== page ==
Not Just a Bad Guy
Wreck-It Ralph’s title character is the villain of an 8-bit arcade game that has just turned thirty years old. Maybe that is why the people who are most looking forward to this animated movie are not kids, but people in their thirties who grew up playing games like Pac-Man and Super Mario Bros. This movie promised to be for video game characters what Who Framed Roger Rabbit? was for cartoon characters. Sadly, the movie fails to deliver on that promise.
The movie first introduces us to Ralph by giving his brief backstory, explaining how he became the guy with the freakishly big hands who spends his days smashing the windows of an apartment complex, only to have the game’s hero, Fix-It Felix, come repair everything with his magic hammer. That’s how life has been every day for the past thirty years and Ralph is tired of it. One day, decides that he doesn’t want to be the bad guy anymore and starts searching for a way that he can become the hero. This means leaving his own game and invading others through the central hub (i.e. the surge protector) into which all the arcade systems are connected.
This leads Ralph to a game called Sugar Rush, which is like a cross between Candyland and Super Mario Kart. There he meets Vanellope von Schweetz, a character who was not quite finished and is treated like an outcast by the rest of the game’s characters, who see her as nothing but a glitch. She recruits a reluctant Ralph to help her get into the big race that determines the next day’s available racers for the kids in the arcade to choose. This doesn’t sit well with King Candy, the game’s overlord who thinks that if Vanellope becomes a playable racer, the kids in the arcade will see her glitch and think the game is broken, ultimately leading to the unplugging of their system and the end of their world. Meanwhile, Ralph’s own game may get unplugged soon if he doesn’t return to it.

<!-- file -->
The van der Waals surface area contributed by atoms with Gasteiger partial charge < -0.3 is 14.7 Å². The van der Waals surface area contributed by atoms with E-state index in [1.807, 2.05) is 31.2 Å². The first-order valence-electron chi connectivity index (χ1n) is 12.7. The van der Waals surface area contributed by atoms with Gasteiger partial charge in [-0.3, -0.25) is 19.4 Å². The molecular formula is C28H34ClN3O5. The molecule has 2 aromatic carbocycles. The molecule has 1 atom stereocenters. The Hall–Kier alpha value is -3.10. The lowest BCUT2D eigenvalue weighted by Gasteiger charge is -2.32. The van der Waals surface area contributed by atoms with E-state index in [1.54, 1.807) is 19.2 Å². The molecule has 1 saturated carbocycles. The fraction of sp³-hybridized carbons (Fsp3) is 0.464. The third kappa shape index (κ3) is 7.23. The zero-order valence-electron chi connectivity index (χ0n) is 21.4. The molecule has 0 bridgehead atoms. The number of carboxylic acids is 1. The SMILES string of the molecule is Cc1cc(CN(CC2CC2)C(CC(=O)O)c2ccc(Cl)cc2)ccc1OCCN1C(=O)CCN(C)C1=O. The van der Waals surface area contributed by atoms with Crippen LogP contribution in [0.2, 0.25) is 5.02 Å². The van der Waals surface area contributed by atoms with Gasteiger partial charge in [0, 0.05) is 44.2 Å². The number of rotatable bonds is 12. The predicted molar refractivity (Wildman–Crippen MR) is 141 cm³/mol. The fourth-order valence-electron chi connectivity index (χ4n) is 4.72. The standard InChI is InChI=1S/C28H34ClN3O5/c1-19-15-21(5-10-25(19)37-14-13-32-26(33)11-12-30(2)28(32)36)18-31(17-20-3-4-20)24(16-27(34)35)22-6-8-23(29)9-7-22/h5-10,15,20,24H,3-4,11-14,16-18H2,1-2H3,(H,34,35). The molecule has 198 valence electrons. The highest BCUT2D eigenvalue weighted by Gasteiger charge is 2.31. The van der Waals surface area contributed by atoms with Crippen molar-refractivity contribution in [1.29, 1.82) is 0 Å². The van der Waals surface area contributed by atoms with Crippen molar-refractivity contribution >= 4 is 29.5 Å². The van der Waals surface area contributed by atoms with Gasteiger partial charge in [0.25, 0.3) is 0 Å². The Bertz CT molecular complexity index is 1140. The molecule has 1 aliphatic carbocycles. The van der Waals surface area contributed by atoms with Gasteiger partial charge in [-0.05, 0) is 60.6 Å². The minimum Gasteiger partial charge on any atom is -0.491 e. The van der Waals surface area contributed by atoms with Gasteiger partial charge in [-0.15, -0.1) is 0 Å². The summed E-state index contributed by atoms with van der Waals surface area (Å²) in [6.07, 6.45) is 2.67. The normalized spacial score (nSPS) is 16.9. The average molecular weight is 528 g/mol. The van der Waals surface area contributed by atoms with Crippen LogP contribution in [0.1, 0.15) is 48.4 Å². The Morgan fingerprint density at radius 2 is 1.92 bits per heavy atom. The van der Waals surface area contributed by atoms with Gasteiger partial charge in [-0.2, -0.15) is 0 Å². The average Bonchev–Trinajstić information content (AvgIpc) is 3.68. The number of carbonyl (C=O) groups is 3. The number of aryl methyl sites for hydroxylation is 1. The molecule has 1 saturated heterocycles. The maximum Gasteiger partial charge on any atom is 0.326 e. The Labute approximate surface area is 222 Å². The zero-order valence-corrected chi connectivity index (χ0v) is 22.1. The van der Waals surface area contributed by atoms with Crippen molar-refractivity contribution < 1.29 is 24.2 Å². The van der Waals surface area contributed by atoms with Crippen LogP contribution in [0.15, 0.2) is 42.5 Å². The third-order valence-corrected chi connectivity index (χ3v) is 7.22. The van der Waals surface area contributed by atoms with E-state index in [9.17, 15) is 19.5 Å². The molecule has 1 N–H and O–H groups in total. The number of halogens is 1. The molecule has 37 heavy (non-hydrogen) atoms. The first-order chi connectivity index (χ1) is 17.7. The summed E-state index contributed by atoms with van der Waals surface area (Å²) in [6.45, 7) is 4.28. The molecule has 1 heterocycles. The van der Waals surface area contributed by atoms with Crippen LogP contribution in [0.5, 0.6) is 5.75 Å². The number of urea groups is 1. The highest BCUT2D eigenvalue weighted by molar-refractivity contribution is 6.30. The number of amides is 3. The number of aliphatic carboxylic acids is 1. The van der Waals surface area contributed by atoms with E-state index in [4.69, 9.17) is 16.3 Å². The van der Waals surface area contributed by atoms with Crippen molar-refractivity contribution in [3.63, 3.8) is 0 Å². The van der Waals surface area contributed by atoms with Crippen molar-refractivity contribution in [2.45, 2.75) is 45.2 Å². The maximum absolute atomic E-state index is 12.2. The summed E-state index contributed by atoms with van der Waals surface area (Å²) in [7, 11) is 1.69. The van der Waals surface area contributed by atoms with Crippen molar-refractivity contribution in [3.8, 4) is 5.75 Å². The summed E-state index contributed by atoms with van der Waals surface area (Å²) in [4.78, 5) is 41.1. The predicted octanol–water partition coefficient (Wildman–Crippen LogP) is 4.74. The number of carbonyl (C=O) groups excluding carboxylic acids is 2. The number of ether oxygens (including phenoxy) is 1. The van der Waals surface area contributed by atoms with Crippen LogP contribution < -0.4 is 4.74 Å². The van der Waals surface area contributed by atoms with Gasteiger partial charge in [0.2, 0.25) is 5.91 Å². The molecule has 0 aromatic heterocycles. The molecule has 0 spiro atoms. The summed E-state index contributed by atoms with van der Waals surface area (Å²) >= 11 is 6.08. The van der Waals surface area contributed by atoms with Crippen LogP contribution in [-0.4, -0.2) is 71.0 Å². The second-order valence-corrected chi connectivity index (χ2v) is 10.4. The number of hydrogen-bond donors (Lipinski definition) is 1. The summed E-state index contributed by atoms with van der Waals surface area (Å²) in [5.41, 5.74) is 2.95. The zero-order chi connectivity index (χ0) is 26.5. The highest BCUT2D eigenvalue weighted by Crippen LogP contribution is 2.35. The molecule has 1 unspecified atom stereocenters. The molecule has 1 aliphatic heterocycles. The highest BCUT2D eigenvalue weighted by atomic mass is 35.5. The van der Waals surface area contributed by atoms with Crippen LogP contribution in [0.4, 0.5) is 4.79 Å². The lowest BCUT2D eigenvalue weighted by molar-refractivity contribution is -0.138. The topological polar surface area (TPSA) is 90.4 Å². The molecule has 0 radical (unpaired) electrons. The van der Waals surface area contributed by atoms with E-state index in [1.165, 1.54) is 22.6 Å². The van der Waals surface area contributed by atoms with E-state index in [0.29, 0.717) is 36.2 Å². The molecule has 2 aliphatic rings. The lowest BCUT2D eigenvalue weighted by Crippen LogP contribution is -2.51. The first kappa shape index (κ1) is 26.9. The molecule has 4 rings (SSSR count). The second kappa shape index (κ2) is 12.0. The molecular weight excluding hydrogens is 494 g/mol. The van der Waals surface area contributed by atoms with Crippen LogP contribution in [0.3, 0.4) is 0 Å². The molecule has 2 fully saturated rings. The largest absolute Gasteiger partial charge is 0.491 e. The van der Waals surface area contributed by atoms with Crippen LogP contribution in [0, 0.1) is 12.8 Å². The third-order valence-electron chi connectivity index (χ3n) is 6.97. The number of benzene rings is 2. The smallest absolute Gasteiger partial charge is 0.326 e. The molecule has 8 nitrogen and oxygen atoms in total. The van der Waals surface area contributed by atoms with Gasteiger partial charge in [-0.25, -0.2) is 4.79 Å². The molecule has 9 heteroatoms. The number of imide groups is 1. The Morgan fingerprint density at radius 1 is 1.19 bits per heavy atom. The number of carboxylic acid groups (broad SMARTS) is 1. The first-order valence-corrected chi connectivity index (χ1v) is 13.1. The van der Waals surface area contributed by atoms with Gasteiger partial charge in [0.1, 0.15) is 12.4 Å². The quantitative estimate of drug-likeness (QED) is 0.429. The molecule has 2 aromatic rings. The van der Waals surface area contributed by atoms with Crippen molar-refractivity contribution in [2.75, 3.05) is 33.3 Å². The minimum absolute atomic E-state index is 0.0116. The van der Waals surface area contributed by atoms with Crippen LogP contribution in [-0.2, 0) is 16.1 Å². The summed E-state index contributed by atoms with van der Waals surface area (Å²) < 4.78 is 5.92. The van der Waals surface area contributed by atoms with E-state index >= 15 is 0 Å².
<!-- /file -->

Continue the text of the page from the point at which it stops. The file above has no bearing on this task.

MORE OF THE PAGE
Wreck-It Ralph starts off great. The classic game references start immediately with the Disney Animation Studios logo even presented in 8-bit style. Following a meeting with popular video game villains—including Bowser and one of the ghosts from Pac-Man—Ralph visits the central game hub which is a scene that would be worth revisiting at home where you can pause and peruse the screen for characters from dozens of classic video games, like the frog from Frogger or the paperboy from Paperboy. It’s also clever how the characters from Ralph’s game can only move in that staccato, 8-bit fashion, even when they are full-fledged computer-animated characters.
These references are great, but it seems like the filmmakers did not go nearly as far with it as they could have. Most of the characters we see are minor ones. For instance, although we see Bowser, the Mario brothers never make an appearance; instead they are only mentioned in a reference that doesn’t even make sense. Whether it was due to rights issues or other reasons, it just seems like the movie left a lot of fun nostalgia opportunities on the table.
The movie soon forgets about attempting any classic game references and after a brief stint in a shooting game called Hero’s Duty, the movie settles into Sugar Rush, where it spends most of its time. Being stuck in Sugar Rush for most of the running time just drags down the movie that promised a game-jumping Ralph. In fact, so much time is spent in this candy world that you start to wonder if Wreck-It Ralph is really the movie version of Candyland in disguise. After all, it wouldn’t be the first board game adaptation we’ve seen this year.
There was some good humor mixed throughout and the lesson it preaches is a good one, but Wreck-It Ralph fails to do anything to separate it from the dozens of other animated movies that are out there. It seems that its biggest problem is that it aimed for the wrong target audience. Wreck-It Ralph is definitely aimed towards kids, but probably could have been more successful had it realized its true potential and aimed for the thirty-somethings.
Wreck-It Ralph is rated PG for “some rude humor and mild action/violence.” There were a few moments of rude humor, but it still surprised me to find this movie rated something other than G.
Courtesy of a local publicist, Jeff attended a promotional screening of Wreck-It Ralph.